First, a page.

Fire Investigators rule out arson as the cause of the Springs fire that charred 44 square miles at the western end of the Santa Monica Mountains.
Investigators ruled out arson as the cause of the fire that charred 44 square miles at the western end of the Santa Monica Mountains. Instead, they believed it was started by a small, "undetermined roadside ignition of grass and debris" on the edge of U.S. 101 near Thousand Oaks, said Tom Piranio, a spokesman with the California Department of Forestry and Fire Protection.
"The topography plus the hot, windy weather created a perfect storm for the fire to spread fast," he said.
The area near an uphill incline is considered a collection point for fuel and ignition sources, and it's possible a piece of debris fell into the tinder-dry brush early Thursday and sparked the fire, Piranio said.
No Homes Lost
At its height, more than 4,000 homes in Camarillo Springs and Thousand Oaks were threatened by the Springs, more than 1,000 firefighters on scene helped keep the fire from destroying any homes and limiting damage to 15 homes. Only ten out buildings have been lost. Six commercial structures suffered damage, but none were destroyed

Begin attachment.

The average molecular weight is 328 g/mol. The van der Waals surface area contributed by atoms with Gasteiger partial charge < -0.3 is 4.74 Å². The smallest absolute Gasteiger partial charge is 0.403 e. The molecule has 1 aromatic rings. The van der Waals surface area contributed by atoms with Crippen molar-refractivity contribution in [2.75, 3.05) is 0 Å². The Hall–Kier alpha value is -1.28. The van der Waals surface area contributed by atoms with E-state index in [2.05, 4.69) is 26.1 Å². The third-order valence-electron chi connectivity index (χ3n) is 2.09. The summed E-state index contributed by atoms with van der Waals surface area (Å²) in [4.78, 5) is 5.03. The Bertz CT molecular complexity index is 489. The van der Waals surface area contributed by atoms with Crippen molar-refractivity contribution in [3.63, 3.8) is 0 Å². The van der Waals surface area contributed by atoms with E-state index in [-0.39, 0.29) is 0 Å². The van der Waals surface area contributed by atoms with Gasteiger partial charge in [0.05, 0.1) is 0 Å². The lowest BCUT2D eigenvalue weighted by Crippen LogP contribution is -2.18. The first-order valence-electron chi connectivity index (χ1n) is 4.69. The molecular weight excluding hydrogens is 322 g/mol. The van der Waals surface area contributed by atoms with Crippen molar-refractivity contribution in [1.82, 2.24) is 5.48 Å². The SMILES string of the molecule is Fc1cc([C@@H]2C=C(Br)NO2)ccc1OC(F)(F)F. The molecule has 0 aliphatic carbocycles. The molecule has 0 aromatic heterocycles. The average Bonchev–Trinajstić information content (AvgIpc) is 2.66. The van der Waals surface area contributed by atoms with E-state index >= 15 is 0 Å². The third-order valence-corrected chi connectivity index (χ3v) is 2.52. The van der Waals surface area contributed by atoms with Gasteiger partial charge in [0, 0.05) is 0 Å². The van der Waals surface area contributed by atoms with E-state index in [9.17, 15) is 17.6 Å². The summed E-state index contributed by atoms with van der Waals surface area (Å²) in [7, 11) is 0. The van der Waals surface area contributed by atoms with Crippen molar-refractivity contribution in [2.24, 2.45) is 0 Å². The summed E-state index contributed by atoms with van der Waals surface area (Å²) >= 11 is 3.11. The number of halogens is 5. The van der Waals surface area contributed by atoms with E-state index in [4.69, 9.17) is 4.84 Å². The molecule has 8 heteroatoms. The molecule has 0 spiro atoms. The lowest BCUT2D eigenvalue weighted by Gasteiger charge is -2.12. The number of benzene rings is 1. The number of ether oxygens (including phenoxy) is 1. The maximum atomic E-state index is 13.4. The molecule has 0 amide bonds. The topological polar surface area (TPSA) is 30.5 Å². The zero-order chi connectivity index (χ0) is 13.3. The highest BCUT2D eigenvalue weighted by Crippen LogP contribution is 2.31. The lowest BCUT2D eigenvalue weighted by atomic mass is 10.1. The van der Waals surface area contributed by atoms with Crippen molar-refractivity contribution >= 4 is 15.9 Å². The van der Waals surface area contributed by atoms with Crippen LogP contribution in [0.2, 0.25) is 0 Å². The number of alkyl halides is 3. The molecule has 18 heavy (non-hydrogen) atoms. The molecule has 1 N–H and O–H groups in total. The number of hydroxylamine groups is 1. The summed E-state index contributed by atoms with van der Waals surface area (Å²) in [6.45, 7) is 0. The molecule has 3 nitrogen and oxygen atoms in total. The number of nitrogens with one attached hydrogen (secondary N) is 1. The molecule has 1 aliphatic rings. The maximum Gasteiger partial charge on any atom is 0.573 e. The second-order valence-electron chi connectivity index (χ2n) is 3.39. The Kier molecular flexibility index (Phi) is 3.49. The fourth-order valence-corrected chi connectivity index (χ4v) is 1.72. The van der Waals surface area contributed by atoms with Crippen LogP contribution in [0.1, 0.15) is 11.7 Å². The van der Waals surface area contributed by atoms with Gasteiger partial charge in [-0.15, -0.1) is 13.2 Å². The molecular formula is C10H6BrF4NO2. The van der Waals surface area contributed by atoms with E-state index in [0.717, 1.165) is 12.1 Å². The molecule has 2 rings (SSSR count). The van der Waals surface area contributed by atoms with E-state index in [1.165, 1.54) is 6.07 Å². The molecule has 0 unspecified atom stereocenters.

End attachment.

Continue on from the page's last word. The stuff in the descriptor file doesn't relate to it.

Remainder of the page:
The blaze was 80 percent contained. Officials expect full containment late Tuesday.
There were no remaining open flames but firefighters continued to be on the lookout for flare-ups as they dug lines around the burn area, McHale said.
At its peak, the fire threatened some 4,000 homes as it moved through neighborhoods of Camarillo Springs and Thousand Oaks. It
All evacuations in the Newbury Park and Camarillo areas have been lifted.
The American Red Cross serving Ventura County announced they would close the following shelters at 4:00pm: Calvary Chapel Camarillo and Thousand Oaks Community Center.
Eight firefighters suffered minor injuries while battling the flames.